A Noisy Algorithm

Here is something I created while having sea food at Pier 39 in San Fransisco-

Creating an algorithm for distorting predictive models by generating random noise ( either amplified or reduced sample).


“If you can not convince them, confuse them”

  1. Generating white noise like signals to fake and distort noise and signal ratios
  2. Aggressive merger and acquisitions negotiations
  3. Media and Entertainment _                                     (Create Marketing Buzz/ Tabloid /Hype/ Fear , Uncertainty Doubt)
  4. National Security -( Kill _all_ the Terrorists with Love –                        black,brown,yellow,olive,white,blue,red …)
  5. Dating                                                                 (as in u2’s sweetest thing- Brown Eyed Boy meets Blue Eyed Girl)

The 0 1-1 1R 1 Algorithm

  1. Define Initial Position (i.e Use 6 sigma Define step)
  2. Take ANY Step 1 (i.e take a walk, make a phone call)
  3. Repeat ANY Step 1 again
  4. Do ANY Step 2 which is an opposite to ANY Step 1 in directional and /or  magnitude ( maybe time, or x,y,z and T ) vector to Any Step 1
  5. Return to Initial Position
  6. Loop the above 5 steps R times.

A detailed work flow would be followed by a simple diagram.

An earlier attempt to mash creativity with science as far back as July 2008 was the now redundant Ohri Framework

at https://decisionstats.wordpress.com/?s=ohri+framework (note WordPress timestamps can be manipulated so Google cache remains the true source of time series analysis of posts except when affected by black hat SEO )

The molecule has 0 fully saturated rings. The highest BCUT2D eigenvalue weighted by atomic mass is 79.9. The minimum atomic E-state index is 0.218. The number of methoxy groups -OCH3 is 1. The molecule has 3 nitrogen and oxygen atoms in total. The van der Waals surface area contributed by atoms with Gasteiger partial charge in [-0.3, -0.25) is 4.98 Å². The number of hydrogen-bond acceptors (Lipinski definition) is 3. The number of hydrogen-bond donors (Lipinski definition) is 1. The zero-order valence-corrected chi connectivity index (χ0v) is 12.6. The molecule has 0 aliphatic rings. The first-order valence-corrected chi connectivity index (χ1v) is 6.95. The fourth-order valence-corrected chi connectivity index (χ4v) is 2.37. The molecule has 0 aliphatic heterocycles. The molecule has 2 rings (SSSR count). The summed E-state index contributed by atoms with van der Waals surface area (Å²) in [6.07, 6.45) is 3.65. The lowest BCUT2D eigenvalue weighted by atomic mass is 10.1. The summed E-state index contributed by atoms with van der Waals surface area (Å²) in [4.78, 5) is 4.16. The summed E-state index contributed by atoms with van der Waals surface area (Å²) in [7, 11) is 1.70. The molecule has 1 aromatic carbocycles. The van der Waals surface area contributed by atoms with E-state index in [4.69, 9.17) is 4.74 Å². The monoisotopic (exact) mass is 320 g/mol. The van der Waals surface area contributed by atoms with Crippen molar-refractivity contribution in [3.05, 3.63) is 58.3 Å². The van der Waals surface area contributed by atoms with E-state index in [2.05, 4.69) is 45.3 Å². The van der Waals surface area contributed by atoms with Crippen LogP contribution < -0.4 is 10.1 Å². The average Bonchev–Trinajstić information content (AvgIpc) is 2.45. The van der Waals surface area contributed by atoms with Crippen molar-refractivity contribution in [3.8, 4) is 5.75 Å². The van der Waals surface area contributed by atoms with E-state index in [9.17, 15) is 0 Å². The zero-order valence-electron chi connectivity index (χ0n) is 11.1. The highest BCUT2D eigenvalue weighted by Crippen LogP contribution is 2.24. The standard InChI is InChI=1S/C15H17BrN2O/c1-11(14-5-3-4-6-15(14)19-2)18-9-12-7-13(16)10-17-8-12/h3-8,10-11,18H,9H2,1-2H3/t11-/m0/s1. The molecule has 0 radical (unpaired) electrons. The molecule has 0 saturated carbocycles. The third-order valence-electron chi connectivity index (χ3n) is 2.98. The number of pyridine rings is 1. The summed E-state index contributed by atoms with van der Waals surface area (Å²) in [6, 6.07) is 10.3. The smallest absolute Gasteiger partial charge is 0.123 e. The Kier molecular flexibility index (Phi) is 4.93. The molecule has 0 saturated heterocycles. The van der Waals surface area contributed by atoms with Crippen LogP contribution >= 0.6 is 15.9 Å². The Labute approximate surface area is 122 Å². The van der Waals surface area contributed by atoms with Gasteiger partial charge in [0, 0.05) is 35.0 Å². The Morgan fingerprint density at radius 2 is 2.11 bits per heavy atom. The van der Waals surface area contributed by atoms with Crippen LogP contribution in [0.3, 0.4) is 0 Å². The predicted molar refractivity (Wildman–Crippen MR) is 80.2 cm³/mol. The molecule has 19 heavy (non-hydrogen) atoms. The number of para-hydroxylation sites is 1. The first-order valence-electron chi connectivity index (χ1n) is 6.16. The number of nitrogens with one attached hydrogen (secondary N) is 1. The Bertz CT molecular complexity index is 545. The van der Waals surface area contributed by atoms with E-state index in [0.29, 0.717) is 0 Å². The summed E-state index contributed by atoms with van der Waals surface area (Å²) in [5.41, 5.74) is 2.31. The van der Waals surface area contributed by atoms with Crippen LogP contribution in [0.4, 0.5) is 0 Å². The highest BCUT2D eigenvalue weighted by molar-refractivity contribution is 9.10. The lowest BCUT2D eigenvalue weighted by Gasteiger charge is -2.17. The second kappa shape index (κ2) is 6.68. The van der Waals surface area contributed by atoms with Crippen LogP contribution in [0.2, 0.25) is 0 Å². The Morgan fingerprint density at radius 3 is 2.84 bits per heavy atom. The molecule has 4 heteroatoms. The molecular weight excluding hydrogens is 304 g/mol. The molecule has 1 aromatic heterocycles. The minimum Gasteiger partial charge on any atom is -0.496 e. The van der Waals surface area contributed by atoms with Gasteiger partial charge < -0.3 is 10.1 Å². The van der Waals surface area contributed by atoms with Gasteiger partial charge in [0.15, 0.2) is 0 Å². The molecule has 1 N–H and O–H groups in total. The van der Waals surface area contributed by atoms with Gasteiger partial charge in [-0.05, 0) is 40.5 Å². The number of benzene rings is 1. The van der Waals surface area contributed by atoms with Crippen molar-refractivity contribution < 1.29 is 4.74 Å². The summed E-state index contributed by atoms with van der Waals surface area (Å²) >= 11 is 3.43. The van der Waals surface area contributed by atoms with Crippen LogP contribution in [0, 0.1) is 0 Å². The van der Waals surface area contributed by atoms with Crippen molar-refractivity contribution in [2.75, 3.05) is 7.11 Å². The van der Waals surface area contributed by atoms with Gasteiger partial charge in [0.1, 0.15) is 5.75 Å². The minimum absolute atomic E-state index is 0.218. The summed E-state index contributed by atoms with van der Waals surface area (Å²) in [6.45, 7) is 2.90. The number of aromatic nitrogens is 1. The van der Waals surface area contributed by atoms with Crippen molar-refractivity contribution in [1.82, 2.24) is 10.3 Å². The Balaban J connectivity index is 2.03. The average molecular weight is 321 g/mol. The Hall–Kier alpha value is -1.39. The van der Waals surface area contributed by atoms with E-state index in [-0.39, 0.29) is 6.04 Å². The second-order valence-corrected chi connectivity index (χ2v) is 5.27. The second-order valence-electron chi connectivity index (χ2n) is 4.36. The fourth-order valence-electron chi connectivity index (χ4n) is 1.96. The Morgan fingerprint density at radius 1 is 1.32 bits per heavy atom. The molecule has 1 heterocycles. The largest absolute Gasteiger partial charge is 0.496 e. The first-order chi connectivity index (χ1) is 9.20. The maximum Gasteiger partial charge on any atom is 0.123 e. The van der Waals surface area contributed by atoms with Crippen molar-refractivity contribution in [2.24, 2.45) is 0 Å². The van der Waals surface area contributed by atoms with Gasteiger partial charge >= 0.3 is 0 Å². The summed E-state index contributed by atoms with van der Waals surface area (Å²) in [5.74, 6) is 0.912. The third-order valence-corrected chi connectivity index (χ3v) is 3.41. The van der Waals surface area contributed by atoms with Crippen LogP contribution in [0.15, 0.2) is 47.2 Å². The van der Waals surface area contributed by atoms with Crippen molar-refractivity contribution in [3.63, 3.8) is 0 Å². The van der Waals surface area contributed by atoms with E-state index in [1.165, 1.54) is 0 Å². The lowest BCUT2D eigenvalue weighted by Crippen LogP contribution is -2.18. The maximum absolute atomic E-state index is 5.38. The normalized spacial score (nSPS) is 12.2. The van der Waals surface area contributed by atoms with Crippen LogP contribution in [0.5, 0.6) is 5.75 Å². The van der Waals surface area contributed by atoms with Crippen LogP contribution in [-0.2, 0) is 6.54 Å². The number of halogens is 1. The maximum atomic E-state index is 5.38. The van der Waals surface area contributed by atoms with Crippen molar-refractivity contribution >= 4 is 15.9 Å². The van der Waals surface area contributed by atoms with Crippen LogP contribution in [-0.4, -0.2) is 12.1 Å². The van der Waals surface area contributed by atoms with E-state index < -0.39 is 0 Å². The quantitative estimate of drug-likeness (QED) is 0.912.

New Edition of SAS.com Magazine q 1 2010

As always a great edition of an excellent online magazine.

The cover story of GE on stopping service fraud is great ( I am an ex GE alumnus- DIS claimer)

Click the screenshot for the real thing itself.

As my friends used to say, a magazine is something that can shoot multiple times.

Cloud MapReduce

Apparently claimed to be much faster than Hadoop, here is the cloud OS flavor for MapReduce.


Cloud MapReduce was initially developed at Accenture Technology Labs. It is a MapReduce implementation on top of the Amazon Cloud OS.

By exploiting a cloud OS’s scalability, Cloud MapReduce achieves three primary advantages over other MapReduce implementations built on a traditional OS:

  • It is faster than other implementations (e.g., 60 times faster than Hadoop in one case. Speedup depends on the application and data.).
  • It is more scalable and more failure resistant because it has no single point of bottleneck.
  • It is dramatically simpler with only 3,000 lines of code (e.g., two orders of magnitude simpler than Hadoop).